One of the most common dietary supplements for the gut is lactic acid bacteria found in both probiotic and synbiotic supplements. We would like to share four things to keep in mind when trying to figure out which is the right supplement for you.
Lactic acid bacteria are a type of benign bacteria that occur naturally in the human intestine. Hundreds of different types of microorganisms live in the intestine, and together they make up our gut flora. The gut flora is responsible for several bodily functions such as metabolism, hormone balance and intestinal function.
Our gut flora already starts forming during the first years of our life. Thereafter the gut flora is primarily affected by what we eat and how we live, but also by our surroundings. The gut flora can end up unbalanced if we, for example, eat insufficient amounts of fibre for extended periods of time (fibre is the food of benign bacteria!), If we go on an antibiotic regimen, or expose the body to a lot of stress.
An unbalanced gut flora consists of a decreasing number of good bacteria, which leaves room for bad bacteria to multiply and take over. This can eventually lead to mild inflammation and has been linked to allergies, autoimmune diseases, weight gain, skin problems, fungal infections and more.
For those who want to try a dietary supplement made up of lactic acid bacteria, it’s important to remember that different bacterial strains have different properties. In addition, there are several factors that affect the quality and effect of the supplement. Here are four things to keep in mind:
In order to understand what effect the product has, it is important that the bacterial strains and the composition of these bacteria have been studied and tested properly.
In order to ensure that the bacteria are able to travel down to the intestinal system where they can have a positive effect, the bacteria must be able to tolerate both a low pH value and a low level of bile acid. One of the functions of the stomach is to kill malignant bacteria and the stomach acid therefore has a pH value of around 2, which is very low. This is in contrast to the intestines where the pH value is about 7-8. The ability of the bacteria to cope with the inhospitable environment of the stomach varies greatly between different bacterial strains, so this is important to keep in mind when choosing supplements. The bacterial strains used in Super Synbiotic’s products such as Synbiotic15 and Synbiotic40 Enhanced have a very high tolerance to both bile acid and low pH values (see references below).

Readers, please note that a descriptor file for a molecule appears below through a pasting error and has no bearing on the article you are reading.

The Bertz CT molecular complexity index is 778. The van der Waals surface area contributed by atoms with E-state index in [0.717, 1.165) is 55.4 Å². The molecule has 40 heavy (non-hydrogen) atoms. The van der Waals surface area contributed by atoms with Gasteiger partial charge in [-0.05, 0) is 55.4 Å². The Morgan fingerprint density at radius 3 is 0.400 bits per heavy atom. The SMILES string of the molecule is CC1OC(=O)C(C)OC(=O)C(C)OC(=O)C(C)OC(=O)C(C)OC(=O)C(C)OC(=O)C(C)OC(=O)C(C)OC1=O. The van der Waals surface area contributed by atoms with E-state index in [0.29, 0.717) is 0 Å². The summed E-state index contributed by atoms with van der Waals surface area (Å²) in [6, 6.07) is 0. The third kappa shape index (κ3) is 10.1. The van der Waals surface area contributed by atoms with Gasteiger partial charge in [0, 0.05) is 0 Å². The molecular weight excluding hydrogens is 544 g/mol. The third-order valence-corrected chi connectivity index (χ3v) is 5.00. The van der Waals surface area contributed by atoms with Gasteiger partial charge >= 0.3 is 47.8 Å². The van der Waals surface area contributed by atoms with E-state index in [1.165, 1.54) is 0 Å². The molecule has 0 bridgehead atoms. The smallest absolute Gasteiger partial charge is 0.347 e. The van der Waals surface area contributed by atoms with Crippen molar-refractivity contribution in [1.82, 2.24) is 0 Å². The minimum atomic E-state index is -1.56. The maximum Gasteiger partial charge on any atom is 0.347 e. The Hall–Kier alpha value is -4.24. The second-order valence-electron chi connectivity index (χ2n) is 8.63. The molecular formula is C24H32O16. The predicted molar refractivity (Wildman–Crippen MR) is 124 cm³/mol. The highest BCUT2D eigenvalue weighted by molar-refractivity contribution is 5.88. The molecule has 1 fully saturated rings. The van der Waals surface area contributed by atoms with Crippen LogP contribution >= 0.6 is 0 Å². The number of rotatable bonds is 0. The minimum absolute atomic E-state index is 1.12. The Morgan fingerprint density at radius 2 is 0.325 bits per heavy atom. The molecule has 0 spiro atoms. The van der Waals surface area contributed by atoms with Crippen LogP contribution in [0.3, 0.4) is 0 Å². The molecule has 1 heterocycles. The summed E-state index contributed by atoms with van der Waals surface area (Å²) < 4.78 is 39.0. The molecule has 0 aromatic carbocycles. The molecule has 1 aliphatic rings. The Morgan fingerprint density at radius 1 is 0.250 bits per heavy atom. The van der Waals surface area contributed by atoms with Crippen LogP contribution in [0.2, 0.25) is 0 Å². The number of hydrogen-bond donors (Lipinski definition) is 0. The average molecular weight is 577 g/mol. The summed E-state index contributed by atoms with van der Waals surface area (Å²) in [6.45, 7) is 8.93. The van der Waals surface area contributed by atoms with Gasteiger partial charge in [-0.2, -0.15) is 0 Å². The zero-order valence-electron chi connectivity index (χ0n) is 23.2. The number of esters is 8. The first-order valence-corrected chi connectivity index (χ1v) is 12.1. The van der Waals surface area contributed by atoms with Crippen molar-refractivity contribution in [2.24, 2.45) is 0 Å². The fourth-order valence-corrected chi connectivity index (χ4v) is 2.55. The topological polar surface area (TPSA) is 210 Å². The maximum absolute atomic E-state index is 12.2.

Your gut flora is unique to you – it is commonly compared with the human fingerprint in this respect – and the effects of a dietary supplement can therefore vary from person to person. It may also take time for the body to get used to a new supplement, which means that you might need to adjust the dose or take other measures. When trying a new supplement, be sure to test it thoroughly for at least three months, taking the supplement each day (according to instructions). You can then make an evaluation of how you feel and any potential effects the supplements has had on you. And remember that some substances have more subtle long-term effects.
Probiotics is a category of supplements that contain good bacteria, while synbiotics is a category of supplements that contain both good bacteria and fibre (prebiotics). The fibres in the supplement are important since they feed the bacteria in the gut. In addition, fibre facilitates normal bowel function. The Swedish National Food Administration recommends that an adult consumes at least 25-35 grams of fibre per day.
When we talk about dietary supplements, it is important to point out that they are supplements and nothing more. The gut flora is affected by many external factors such as stress, diet and exercise, so you should always begin by evaluating these areas of your life. A dietary supplement is not a universal solution to health problems, but can work well as a complement to a healthy lifestyle.
Kruszewska et al. 2002. Selection of lactic acid bacteria as probiotic strains by in vitro tests. Microecology and Therapy 29:37-49.
Ljungh et al. 2002. Isolation, selection and characteristics of Lactobacillus paracasei subsp. paracasei F19. Microbial Ecology in Health and Disease Suppl. (Lactobacillus F19 – Closing the broken circle) 3:4-6